### Abstract

Quantifying the uncertainty for the present climate and the predictions of climate change in the suite of imperfect Atmosphere Ocean Science (AOS) computer models is a central issue in climate change science. Here, a systematic approach to these issues with firm mathematical underpinning is developed through empirical information theory. An information metric to quantify AOS model errors in the climate is proposed here which incorporates both coarse-grained mean model errors as well as covariance ratios in a transformation invariant fashion. The subtle behavior of model errors with this information metric is quantified in an instructive statistically exactly solvable test model with direct relevance to climate change science including the prototype behavior of tracer gases such as CO_{2}. Formulas for identifying the most sensitive climate change directions using statistics of the present climate or an AOS model approximation are developed here; these formulas just involve finding the eigenvector associated with the largest eigenvalue of a quadratic form computed through suitable unperturbed climate statistics. These climate change concepts are illustrated on a statistically exactly solvable one-dimensional stochastic model with relevance for low frequency variability of the atmosphere. Viable algorithms for implementation of these concepts are discussed throughout the paper.

Original language | English (US) |
---|---|

Pages (from-to) | 14958-14963 |

Number of pages | 6 |

Journal | Proceedings of the National Academy of Sciences of the United States of America |

Volume | 107 |

Issue number | 34 |

DOIs | |

State | Published - Aug 24 2010 |

### Fingerprint

### Keywords

- Model errors
- Practical algorithms
- Unbiased empirical estimates

### ASJC Scopus subject areas

- General

### Cite this

**Quantifying uncertainty in climate change science through empirical information theory.** / Majda, Andrew J.; Gershgorin, Boris.

Research output: Contribution to journal › Article

*Proceedings of the National Academy of Sciences of the United States of America*, vol. 107, no. 34, pp. 14958-14963. https://doi.org/10.1073/pnas.1007009107

}

TY - JOUR

T1 - Quantifying uncertainty in climate change science through empirical information theory

AU - Majda, Andrew J.

AU - Gershgorin, Boris

PY - 2010/8/24

Y1 - 2010/8/24

N2 - Quantifying the uncertainty for the present climate and the predictions of climate change in the suite of imperfect Atmosphere Ocean Science (AOS) computer models is a central issue in climate change science. Here, a systematic approach to these issues with firm mathematical underpinning is developed through empirical information theory. An information metric to quantify AOS model errors in the climate is proposed here which incorporates both coarse-grained mean model errors as well as covariance ratios in a transformation invariant fashion. The subtle behavior of model errors with this information metric is quantified in an instructive statistically exactly solvable test model with direct relevance to climate change science including the prototype behavior of tracer gases such as CO2. Formulas for identifying the most sensitive climate change directions using statistics of the present climate or an AOS model approximation are developed here; these formulas just involve finding the eigenvector associated with the largest eigenvalue of a quadratic form computed through suitable unperturbed climate statistics. These climate change concepts are illustrated on a statistically exactly solvable one-dimensional stochastic model with relevance for low frequency variability of the atmosphere. Viable algorithms for implementation of these concepts are discussed throughout the paper.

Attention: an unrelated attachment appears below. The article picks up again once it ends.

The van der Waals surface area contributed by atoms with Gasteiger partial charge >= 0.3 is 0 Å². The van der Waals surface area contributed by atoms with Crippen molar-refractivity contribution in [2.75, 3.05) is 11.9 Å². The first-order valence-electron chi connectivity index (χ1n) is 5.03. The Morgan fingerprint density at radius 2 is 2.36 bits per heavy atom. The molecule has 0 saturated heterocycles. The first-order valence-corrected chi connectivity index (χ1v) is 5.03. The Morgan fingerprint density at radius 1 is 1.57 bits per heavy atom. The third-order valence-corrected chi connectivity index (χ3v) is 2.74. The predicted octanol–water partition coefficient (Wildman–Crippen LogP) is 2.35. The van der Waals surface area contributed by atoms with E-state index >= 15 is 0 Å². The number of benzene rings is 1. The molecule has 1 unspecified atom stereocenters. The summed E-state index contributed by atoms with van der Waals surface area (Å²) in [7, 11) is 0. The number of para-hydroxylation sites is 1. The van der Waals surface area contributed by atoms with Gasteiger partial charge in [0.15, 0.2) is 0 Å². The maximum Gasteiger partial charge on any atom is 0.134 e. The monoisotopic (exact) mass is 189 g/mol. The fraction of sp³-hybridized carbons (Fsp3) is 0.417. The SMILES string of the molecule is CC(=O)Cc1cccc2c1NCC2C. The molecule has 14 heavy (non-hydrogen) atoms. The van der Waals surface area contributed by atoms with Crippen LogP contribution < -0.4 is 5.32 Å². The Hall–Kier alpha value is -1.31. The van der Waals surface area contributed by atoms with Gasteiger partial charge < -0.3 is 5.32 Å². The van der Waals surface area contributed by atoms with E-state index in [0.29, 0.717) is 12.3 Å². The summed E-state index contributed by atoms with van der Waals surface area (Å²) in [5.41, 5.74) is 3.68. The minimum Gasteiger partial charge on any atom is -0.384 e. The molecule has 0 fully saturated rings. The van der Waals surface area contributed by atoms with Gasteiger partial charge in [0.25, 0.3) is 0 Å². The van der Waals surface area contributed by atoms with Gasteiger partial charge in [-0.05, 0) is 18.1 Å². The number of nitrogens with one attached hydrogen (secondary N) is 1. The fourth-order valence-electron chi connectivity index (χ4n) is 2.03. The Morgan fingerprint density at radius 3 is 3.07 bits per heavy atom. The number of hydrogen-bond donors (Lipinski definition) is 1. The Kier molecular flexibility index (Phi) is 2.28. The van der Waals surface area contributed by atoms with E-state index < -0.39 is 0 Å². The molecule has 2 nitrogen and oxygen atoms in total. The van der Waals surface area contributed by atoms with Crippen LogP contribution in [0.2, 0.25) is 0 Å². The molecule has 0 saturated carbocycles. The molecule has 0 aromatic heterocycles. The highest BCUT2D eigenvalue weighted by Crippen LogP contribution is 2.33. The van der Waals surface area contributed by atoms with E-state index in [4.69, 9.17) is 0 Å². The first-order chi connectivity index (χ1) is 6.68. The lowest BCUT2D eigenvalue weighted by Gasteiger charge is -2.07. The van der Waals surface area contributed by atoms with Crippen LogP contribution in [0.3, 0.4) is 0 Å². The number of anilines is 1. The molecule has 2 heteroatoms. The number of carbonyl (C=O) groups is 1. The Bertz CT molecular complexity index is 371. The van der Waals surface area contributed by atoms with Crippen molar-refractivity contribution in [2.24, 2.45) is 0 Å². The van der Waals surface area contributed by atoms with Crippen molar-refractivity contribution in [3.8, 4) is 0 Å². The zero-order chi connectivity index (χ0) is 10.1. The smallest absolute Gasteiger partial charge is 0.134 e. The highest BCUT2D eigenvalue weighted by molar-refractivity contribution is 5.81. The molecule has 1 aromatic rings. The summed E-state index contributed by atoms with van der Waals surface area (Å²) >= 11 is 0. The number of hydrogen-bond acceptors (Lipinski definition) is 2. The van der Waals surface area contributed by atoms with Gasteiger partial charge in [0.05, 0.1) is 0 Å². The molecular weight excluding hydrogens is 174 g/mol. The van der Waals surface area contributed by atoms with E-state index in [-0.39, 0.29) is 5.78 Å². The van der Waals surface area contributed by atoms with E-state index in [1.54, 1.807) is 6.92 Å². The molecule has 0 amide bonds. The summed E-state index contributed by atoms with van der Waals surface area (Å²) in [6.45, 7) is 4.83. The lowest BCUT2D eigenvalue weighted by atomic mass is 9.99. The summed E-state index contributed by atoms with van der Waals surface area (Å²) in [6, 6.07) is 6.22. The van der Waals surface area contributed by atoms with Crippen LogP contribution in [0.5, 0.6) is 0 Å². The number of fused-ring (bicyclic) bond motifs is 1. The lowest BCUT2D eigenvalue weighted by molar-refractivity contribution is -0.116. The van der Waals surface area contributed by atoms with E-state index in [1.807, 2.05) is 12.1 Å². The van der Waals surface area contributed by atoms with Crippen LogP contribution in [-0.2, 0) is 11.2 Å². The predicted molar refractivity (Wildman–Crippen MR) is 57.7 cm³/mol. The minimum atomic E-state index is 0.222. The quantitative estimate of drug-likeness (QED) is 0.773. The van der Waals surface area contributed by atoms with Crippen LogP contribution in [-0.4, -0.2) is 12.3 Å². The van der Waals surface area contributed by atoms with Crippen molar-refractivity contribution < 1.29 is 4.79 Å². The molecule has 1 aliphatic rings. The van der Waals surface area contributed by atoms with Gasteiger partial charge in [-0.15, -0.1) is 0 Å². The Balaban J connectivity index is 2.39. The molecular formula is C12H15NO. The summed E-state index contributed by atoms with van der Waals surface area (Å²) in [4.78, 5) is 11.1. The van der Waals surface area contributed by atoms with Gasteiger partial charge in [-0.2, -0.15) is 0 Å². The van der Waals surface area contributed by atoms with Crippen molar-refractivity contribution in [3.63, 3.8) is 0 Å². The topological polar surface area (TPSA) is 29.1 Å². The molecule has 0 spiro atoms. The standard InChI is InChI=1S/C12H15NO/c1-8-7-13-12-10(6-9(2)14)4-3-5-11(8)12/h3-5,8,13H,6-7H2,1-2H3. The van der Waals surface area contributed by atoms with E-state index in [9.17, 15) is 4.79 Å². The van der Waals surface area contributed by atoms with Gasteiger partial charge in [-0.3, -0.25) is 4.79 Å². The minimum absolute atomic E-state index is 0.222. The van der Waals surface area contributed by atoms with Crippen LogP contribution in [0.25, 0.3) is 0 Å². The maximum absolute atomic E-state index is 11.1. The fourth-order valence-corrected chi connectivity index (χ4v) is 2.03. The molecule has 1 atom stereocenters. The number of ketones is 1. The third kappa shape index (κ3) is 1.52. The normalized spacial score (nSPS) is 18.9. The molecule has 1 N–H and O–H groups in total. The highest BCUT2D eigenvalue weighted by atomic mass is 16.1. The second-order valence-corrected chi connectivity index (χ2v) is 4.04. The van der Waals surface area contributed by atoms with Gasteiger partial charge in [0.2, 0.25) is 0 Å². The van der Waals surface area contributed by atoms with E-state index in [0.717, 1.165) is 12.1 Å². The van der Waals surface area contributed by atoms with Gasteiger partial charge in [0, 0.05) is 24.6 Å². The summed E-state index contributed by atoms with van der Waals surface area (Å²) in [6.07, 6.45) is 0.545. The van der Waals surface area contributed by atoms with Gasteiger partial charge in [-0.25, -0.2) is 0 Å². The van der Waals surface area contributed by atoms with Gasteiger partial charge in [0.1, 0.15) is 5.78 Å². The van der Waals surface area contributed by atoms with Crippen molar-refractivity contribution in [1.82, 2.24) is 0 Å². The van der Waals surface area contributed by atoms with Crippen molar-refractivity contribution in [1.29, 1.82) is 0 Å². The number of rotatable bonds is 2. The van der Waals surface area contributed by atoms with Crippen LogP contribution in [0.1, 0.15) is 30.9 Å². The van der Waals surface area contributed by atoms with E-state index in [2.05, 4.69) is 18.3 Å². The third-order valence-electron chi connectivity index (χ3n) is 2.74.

AB - Quantifying the uncertainty for the present climate and the predictions of climate change in the suite of imperfect Atmosphere Ocean Science (AOS) computer models is a central issue in climate change science. Here, a systematic approach to these issues with firm mathematical underpinning is developed through empirical information theory. An information metric to quantify AOS model errors in the climate is proposed here which incorporates both coarse-grained mean model errors as well as covariance ratios in a transformation invariant fashion. The subtle behavior of model errors with this information metric is quantified in an instructive statistically exactly solvable test model with direct relevance to climate change science including the prototype behavior of tracer gases such as CO2. Formulas for identifying the most sensitive climate change directions using statistics of the present climate or an AOS model approximation are developed here; these formulas just involve finding the eigenvector associated with the largest eigenvalue of a quadratic form computed through suitable unperturbed climate statistics. These climate change concepts are illustrated on a statistically exactly solvable one-dimensional stochastic model with relevance for low frequency variability of the atmosphere. Viable algorithms for implementation of these concepts are discussed throughout the paper.

KW - Model errors

KW - Practical algorithms

KW - Unbiased empirical estimates

UR - http://www.scopus.com/inward/record.url?scp=77957005765&partnerID=8YFLogxK

UR - http://www.scopus.com/inward/citedby.url?scp=77957005765&partnerID=8YFLogxK

U2 - 10.1073/pnas.1007009107

DO - 10.1073/pnas.1007009107

M3 - Article

VL - 107

SP - 14958

EP - 14963

JO - Proceedings of the National Academy of Sciences of the United States of America

JF - Proceedings of the National Academy of Sciences of the United States of America

SN - 0027-8424

IS - 34

ER -